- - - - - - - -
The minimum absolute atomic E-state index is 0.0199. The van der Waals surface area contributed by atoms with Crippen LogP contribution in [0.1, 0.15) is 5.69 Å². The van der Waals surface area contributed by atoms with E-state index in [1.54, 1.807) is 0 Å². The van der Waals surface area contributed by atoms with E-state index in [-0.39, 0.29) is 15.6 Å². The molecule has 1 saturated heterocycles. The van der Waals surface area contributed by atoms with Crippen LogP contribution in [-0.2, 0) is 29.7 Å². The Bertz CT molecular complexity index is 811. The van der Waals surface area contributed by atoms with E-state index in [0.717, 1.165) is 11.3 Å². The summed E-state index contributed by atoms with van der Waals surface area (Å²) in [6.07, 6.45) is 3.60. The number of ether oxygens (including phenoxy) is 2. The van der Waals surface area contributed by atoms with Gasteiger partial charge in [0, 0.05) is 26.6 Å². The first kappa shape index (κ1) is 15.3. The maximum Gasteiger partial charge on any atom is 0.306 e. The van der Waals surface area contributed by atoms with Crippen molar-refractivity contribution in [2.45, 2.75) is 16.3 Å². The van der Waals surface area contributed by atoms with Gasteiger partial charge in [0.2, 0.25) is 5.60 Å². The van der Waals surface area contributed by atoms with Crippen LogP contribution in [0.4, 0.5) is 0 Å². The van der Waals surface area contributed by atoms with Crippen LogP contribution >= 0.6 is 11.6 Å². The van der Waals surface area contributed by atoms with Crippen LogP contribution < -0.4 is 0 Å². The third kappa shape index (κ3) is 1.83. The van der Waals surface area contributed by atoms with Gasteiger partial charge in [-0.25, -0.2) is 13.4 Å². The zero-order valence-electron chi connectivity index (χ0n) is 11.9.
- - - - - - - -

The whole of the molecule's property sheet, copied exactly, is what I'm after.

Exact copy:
The minimum absolute atomic E-state index is 0.0199. The van der Waals surface area contributed by atoms with Crippen LogP contribution in [0.1, 0.15) is 5.69 Å². The van der Waals surface area contributed by atoms with E-state index in [1.54, 1.807) is 0 Å². The van der Waals surface area contributed by atoms with E-state index in [-0.39, 0.29) is 15.6 Å². The molecule has 1 saturated heterocycles. The van der Waals surface area contributed by atoms with Crippen LogP contribution in [-0.2, 0) is 29.7 Å². The Bertz CT molecular complexity index is 811. The van der Waals surface area contributed by atoms with E-state index in [0.717, 1.165) is 11.3 Å². The summed E-state index contributed by atoms with van der Waals surface area (Å²) in [6.07, 6.45) is 3.60. The number of ether oxygens (including phenoxy) is 2. The van der Waals surface area contributed by atoms with Gasteiger partial charge in [0, 0.05) is 26.6 Å². The first kappa shape index (κ1) is 15.3. The maximum Gasteiger partial charge on any atom is 0.306 e. The van der Waals surface area contributed by atoms with Crippen molar-refractivity contribution in [2.45, 2.75) is 16.3 Å². The van der Waals surface area contributed by atoms with Gasteiger partial charge in [0.2, 0.25) is 5.60 Å². The van der Waals surface area contributed by atoms with Crippen LogP contribution in [0.4, 0.5) is 0 Å². The van der Waals surface area contributed by atoms with Crippen LogP contribution >= 0.6 is 11.6 Å². The van der Waals surface area contributed by atoms with Crippen LogP contribution < -0.4 is 0 Å². The third kappa shape index (κ3) is 1.83. The van der Waals surface area contributed by atoms with Gasteiger partial charge in [-0.25, -0.2) is 13.4 Å². The zero-order valence-electron chi connectivity index (χ0n) is 11.9.